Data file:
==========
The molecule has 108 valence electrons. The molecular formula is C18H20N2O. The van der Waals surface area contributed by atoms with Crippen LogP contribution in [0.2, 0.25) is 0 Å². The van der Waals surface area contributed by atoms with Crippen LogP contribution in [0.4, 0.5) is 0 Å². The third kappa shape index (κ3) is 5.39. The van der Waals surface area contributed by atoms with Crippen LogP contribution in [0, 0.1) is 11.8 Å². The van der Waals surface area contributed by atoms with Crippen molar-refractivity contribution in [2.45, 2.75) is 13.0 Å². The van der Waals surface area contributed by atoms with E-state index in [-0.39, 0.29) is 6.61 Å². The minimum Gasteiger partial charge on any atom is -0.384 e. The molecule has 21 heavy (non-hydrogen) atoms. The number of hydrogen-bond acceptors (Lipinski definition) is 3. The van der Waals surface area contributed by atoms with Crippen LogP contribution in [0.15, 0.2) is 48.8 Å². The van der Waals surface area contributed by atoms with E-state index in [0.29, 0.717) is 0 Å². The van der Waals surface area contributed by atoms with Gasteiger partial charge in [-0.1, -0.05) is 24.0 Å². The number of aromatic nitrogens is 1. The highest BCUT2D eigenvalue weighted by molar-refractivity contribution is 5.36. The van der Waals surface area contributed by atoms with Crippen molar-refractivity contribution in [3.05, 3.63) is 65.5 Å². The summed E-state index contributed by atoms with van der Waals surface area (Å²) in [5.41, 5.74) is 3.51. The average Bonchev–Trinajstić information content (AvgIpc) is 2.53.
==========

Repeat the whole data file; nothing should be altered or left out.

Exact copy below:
The molecule has 108 valence electrons. The molecular formula is C18H20N2O. The van der Waals surface area contributed by atoms with Crippen LogP contribution in [0.2, 0.25) is 0 Å². The van der Waals surface area contributed by atoms with Crippen LogP contribution in [0.4, 0.5) is 0 Å². The third kappa shape index (κ3) is 5.39. The van der Waals surface area contributed by atoms with Crippen LogP contribution in [0, 0.1) is 11.8 Å². The van der Waals surface area contributed by atoms with Crippen molar-refractivity contribution in [2.45, 2.75) is 13.0 Å². The van der Waals surface area contributed by atoms with E-state index in [-0.39, 0.29) is 6.61 Å². The minimum Gasteiger partial charge on any atom is -0.384 e. The molecule has 21 heavy (non-hydrogen) atoms. The number of hydrogen-bond acceptors (Lipinski definition) is 3. The van der Waals surface area contributed by atoms with Crippen LogP contribution in [0.15, 0.2) is 48.8 Å². The van der Waals surface area contributed by atoms with E-state index in [0.29, 0.717) is 0 Å². The van der Waals surface area contributed by atoms with Gasteiger partial charge in [-0.1, -0.05) is 24.0 Å². The number of aromatic nitrogens is 1. The highest BCUT2D eigenvalue weighted by molar-refractivity contribution is 5.36. The van der Waals surface area contributed by atoms with Crippen molar-refractivity contribution in [3.05, 3.63) is 65.5 Å². The summed E-state index contributed by atoms with van der Waals surface area (Å²) in [5.41, 5.74) is 3.51. The average Bonchev–Trinajstić information content (AvgIpc) is 2.53.